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Great Moments in Horror Actressing

by Jason Adams

It's hard not to walk out of Quentin Tarantino's Once Upon a Time... in Hollywood without Sharon Tate on your mind. Whether it's because you thought the film needed more of what Margot Robbie was serving or if like me it's because you thought what Robbie did serve was A+ First Class stuff, the specter of that real woman, rightfully, lords over the entire experience. Sharon Tate only got to make six films before she was murdered, and two of them were horror films -- not an unlikely statistic for any young beautiful actress, but one that's linked itself arm in arm with Tate's fate nonetheless. 

I've never seen her 1967 British occult flick Eye of the Devil, which had her playing a witch opposite David Niven and Deborah Kerr. But I've seen her other horror flick of that same year, Roman Polanski's The Fearless Vampire Killers, more times than I can count, and it's Tate's under-valued performance that I always think of when I think of the film. She's barely in it but she walks away with it -- a pale fire piled in soap bubbles and snow...

Here in the year 2019 it's hard to extricate one's projection of tragedy onto Tate while watching her -- how much is her performance, and how much is our gaze back through those real horrors of 1969? Re-watching the film this past weekend post-OUATIH I think I had the easiest time seeing Tate, really seeing her there as an actress in a role, more than I've ever had, which is maybe the highest possible compliment I can grant Tarantino and Robbie. They blew the dust of myth and horror off of Tate, and showed me her dirty feet so I could see.

We meet Tate's character Sarah early in Vampire Killers -- she is the innocent daughter of the local innkeeper, and it's her kidnapping by the vampire that sets the plot into motion. Sarah's main trait seems to be that she likes to take baths -- she's walked in on mid-bath when we meet her, and while Polanski's peeping on her a bit later in the bubbles is when the dastardly Count absconds with her. And even later still, when we meet up with her once more, it's again in the bath. 

It's an easy lascivious gag fitting with the busty Hammer horror films that Polanski's riffing on, but Tate does, I think, manage to make a lot more of this girl than just a Tex Avery bulging eyeballs gag. And yes it's easy to spin Tate's much discussed real life shyness as being responsible for her surprisingly soft and reserved performance here, except for the fact that Valley of the Dolls came out this same year -- Tate is anything but demure there. She could play other.

The truth is I think Polanski more than anybody tapped into what really made Tate interesting on- and supposedly off-screen, more than a thousand other forgettable actresses who wore low-slung peasant blouses in similar flicks, and it's what Tarantino found too -- Sarah radiates that preternatural sweetness that everybody says Tate really had in spades, and her presence melts the ice off the window-frames of this cold dark place. She's a simple joy against a stark world.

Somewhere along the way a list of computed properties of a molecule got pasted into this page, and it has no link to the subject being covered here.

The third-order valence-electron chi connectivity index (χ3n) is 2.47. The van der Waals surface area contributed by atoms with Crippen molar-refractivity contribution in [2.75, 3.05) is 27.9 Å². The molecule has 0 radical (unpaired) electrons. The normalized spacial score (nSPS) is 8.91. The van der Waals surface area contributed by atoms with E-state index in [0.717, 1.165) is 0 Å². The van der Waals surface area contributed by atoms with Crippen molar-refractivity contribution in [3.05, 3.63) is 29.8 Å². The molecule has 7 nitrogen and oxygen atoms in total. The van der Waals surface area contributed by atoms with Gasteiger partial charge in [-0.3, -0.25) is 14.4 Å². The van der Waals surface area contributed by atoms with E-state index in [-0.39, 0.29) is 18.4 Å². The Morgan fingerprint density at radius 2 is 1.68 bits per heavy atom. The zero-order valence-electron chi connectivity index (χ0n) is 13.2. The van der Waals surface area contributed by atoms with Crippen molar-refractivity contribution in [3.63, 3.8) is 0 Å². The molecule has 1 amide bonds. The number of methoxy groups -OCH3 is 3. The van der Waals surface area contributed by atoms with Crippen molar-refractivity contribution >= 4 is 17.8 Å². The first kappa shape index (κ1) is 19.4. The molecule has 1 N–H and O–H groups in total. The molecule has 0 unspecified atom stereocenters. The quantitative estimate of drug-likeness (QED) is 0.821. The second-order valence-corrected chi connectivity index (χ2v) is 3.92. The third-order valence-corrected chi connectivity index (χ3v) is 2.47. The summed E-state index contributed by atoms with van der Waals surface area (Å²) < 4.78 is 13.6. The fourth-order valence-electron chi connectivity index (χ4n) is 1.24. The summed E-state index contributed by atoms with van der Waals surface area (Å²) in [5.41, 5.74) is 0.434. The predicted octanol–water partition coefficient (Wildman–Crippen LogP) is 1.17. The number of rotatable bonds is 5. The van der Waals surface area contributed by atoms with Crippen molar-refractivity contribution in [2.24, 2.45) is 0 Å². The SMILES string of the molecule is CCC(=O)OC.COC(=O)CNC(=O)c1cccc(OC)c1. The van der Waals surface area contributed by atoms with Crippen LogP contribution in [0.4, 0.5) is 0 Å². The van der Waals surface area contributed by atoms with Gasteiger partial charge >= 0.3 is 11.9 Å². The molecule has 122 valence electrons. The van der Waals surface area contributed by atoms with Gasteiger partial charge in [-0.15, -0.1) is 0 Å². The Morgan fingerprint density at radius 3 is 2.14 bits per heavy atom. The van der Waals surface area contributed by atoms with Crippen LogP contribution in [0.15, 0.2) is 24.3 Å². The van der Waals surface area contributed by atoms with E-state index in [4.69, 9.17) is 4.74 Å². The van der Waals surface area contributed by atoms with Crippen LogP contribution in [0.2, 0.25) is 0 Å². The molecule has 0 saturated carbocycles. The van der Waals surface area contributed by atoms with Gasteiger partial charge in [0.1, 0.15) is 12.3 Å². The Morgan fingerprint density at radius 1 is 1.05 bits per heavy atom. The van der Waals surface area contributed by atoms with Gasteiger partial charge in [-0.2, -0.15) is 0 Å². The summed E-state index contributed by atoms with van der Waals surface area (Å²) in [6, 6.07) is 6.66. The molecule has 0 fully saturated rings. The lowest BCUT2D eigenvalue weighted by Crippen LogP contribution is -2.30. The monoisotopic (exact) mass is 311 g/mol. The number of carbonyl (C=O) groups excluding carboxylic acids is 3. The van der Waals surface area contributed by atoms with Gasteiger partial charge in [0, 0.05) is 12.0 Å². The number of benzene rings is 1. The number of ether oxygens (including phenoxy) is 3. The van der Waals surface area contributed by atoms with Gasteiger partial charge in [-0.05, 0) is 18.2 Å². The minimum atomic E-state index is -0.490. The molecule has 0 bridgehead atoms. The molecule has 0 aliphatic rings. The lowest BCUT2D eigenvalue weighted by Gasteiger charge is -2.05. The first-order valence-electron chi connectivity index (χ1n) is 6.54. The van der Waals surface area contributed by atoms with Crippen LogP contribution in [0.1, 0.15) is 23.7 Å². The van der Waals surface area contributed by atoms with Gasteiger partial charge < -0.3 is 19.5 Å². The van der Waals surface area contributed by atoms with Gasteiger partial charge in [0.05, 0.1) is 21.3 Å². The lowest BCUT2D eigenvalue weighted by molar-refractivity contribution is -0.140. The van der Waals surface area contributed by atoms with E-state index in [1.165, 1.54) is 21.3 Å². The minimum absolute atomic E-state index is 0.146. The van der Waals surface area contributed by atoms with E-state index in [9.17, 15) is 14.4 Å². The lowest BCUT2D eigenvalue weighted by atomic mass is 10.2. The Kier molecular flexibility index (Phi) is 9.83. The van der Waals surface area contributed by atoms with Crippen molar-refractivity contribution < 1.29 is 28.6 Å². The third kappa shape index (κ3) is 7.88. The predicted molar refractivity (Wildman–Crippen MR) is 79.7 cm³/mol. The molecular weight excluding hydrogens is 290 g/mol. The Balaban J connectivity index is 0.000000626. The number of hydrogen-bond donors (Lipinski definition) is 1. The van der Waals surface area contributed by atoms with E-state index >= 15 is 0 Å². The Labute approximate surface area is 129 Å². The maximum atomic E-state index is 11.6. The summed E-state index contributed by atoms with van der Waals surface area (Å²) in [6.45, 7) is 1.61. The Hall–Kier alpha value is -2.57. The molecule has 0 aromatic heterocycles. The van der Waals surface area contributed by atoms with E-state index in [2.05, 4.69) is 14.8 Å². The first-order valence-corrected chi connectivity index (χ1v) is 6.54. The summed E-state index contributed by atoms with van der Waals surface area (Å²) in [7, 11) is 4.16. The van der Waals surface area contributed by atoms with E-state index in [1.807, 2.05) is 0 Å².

But watch when we meet up with Sarah again in the Count's castle -- Sarah's changed. Vampirism as drug addiction is old hat by now but the notes that Tate plays here, of a girl collapsing into herself, are gorgeously subtle -- a cold lethargy's taken hold; her eyes are slightly sunken, her lips slack. There's something very wrong but it's not quite clear what it is, and Polanski's bumbling on-screen character can't even see it, faced as he is with a beautiful girl in a bubble bath. But the camera definitely sees it, and Tate sells it. Goodness has been poisoned here -- we see the exits closing off right there in her face. The Fearless Vampire Killers is tragedy played as farce, and Sharon Tate managed to haunt its every frame all on her own.

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Reader Comments (4)

I just caught up with "Eye of the Devil" and Tate is actually great in it. At first it seems like she might be there more for her look, but she gives serious intensity and you always feel the purpose behind her line readings. She's better at malevolence than you might expect.

August 5, 2019 | Unregistered CommenterDave S.

I’ve only watched her in The Valley of the Dolls which I loved her in. You’ve inspired me to check out this one next. Rest In Peace Sharon and her unborn son Paul.

August 5, 2019 | Unregistered Commenter?

I've only seen her in The Fearless Vampire Killers as I enjoyed the hell out of that film and I liked what she did in it. Reading that story from her sister about the film touched me as it is proof that Tarantino is doing something right. Even if it's for a short moment in time.

August 5, 2019 | Unregistered Commenterthevoid99

I've never been too crazy about The Fearless Vampire Killers to be honest though Sharon is gorgeous in it. But it has been many years since I last saw it so I should give it another look to see if my opinion has changed. I'll have to watch her with your comments in mind.

Eye of the Devil is a strange one but with a top flight cast, David Niven and Deborah Kerr (though it was supposed to be Kim Novak who dropped out mid shoot). Sharon's character is an odd ethereal creature and she conveys that with a quiet stillness.

She didn't have much of a chance to show what she was capable of, her final minutes in Valley of the Dolls are very moving and she has some nice moments in her few other films but her best showcase is the one featured in the Tarantino film-The Wrecking Crew. She shows herself to have been a deft comic actress as the klutzy Freya.

August 5, 2019 | Unregistered Commenterjoel6

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